The first pangs of discomfort came as a result of sitting. The old me - teacher/mom/summer school director - rarely had time to sit. Sometimes my feet would hurt, so I'd take a few minutes to sit down with a kid or on the playground, but mostly, I stood.
The new me - director of professional development - sat a lot this week. It was an uncomfortable shift. I don't know if every week will require as much sitting, but it was the change in sitting habits that I think was the most noticeable and the most uncomfortable.
There are other changes that I am finding uncomfortable. My office is really quiet. Again, the teacher/mom/summer school director me is unused to this level of calm. I think more about big ideas and less about what will we do in the now to make our learning productive and meaningful. I have a lot to learn. Sure, teacher/mom/summer school director was always learning, but this level of learning feels extreme - so much information, so quickly, with little room for error. Uncomfortable.
If you think about the things that can cause us to be uncomfortable, they are generally mild - an itchy sweater or a room that is the wrong temperature. In these situations, we just put on a different sweater or adjust the thermostat. Other uncomfortable things reap pretty good benefits - yoga comes to mind. Those poses are not at all comfortable and yet we feel so great after doing them.
Even so, it is funny to have to live my own advice. I tell my own kids (and I used to tell my students) all the time "change feels weird. It's uncomfortable. You're going to be ok."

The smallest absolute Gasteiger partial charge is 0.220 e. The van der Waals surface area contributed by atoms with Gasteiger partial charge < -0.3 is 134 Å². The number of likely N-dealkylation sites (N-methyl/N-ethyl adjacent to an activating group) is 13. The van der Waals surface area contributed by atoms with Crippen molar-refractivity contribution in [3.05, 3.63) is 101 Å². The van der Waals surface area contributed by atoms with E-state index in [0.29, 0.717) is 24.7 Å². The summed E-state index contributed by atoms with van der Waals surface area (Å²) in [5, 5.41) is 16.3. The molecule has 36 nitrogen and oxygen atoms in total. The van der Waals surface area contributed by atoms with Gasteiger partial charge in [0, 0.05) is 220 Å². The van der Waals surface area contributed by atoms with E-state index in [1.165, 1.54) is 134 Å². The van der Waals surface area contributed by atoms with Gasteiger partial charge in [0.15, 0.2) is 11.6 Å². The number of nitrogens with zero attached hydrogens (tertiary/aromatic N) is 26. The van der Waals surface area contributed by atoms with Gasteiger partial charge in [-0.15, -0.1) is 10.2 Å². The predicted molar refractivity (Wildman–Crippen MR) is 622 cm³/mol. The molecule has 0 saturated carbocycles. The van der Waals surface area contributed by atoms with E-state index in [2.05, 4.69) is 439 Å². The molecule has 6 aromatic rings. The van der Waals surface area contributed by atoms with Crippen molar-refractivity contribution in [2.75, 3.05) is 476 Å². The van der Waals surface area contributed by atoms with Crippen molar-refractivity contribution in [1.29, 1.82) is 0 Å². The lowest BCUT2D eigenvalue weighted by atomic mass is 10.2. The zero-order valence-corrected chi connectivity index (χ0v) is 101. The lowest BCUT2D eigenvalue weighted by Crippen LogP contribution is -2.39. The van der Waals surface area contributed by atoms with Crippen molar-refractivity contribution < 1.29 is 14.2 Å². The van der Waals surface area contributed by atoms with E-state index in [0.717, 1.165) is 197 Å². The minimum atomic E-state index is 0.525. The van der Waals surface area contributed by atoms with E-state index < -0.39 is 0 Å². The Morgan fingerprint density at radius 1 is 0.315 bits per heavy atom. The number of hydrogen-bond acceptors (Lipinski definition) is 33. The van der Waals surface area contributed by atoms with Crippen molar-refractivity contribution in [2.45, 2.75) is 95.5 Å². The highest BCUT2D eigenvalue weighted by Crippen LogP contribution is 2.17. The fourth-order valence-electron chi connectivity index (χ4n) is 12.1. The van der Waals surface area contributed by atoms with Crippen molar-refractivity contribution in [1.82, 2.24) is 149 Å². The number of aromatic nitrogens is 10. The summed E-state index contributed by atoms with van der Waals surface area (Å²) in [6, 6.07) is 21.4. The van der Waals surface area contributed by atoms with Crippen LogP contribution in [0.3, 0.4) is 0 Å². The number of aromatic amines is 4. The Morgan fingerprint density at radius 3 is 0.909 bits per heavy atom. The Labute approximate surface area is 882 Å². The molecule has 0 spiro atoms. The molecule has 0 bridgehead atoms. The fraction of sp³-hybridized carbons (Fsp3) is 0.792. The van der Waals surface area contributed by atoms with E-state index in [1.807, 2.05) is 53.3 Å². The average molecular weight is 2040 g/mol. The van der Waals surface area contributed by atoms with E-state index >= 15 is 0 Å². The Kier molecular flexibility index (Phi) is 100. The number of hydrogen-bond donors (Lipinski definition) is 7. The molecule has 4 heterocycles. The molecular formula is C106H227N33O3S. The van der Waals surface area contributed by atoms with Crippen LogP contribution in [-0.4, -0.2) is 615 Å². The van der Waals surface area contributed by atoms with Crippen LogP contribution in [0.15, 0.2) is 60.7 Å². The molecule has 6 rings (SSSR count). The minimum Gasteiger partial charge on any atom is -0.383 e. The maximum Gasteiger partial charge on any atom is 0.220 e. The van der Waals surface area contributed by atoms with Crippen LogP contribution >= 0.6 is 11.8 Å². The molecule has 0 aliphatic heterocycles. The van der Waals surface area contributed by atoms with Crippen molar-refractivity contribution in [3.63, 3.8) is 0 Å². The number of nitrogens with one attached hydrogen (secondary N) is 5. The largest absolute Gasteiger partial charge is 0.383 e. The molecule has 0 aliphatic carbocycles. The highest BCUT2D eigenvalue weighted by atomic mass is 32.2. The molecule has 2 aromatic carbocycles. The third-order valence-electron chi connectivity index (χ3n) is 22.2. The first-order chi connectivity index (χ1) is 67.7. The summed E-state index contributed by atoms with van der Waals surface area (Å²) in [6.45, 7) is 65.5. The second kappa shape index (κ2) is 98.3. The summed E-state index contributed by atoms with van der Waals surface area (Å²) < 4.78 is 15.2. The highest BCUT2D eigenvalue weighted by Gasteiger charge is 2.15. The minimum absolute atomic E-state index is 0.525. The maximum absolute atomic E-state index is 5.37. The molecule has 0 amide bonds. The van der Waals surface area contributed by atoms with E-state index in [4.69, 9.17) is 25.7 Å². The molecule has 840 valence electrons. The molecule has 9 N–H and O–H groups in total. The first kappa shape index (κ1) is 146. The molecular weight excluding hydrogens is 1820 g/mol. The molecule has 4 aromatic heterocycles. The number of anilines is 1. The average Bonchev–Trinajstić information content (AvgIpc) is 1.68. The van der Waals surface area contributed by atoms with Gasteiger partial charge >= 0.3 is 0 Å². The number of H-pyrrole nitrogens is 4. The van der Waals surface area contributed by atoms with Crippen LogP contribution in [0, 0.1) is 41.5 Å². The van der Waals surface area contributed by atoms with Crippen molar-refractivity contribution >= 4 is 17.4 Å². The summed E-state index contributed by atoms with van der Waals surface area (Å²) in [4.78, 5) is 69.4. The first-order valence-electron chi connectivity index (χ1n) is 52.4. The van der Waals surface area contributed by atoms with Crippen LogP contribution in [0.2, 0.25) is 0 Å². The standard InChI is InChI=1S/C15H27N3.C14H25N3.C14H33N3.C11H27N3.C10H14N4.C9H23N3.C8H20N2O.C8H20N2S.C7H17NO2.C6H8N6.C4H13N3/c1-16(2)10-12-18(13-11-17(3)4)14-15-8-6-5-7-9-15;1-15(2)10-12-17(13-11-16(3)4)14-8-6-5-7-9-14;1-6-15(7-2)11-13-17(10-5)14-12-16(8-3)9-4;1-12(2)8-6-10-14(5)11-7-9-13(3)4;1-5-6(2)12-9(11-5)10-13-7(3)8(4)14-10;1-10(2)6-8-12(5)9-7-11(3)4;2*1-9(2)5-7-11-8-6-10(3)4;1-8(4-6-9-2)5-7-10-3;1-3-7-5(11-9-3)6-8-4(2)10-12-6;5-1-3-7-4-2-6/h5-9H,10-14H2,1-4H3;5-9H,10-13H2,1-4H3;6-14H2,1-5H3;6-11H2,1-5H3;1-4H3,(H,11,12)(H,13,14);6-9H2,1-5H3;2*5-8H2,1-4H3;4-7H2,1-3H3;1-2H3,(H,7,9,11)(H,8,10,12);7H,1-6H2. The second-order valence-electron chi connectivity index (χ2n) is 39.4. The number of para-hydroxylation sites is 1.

As teacher/mom/summer school director, I felt a certain level of competence in what I did each day. If I wasn't terribly prepared, it was often no big deal because I was competent enough to wing it. I knew my tools and how to utilize them to maximize results. As director of professional development, my tools are new and unfamiliar. Some of my old tools work, but not in the same ways. It feels really uncomfortable.
Yesterday, I had a call from another director of professional development who was also a former middle school teacher. Unsolicited, he offered me some advice. "You will always miss the kids," he said. (How did he know that I had just been thinking about them?) "But what you will find is that you will still have an impact, only in a really different way. You will help teachers connect and feel ready, which will ultimately help the kids. You will learn to appreciate them more, perhaps, because working with adults can sometimes be more challenging, but you will grow to love what you do and feel really good at it."
The teacher/mom/summer school director was so proud of this colleague for offering wisdom and support to a learner. And the director of professional development felt a little less uncomfortable.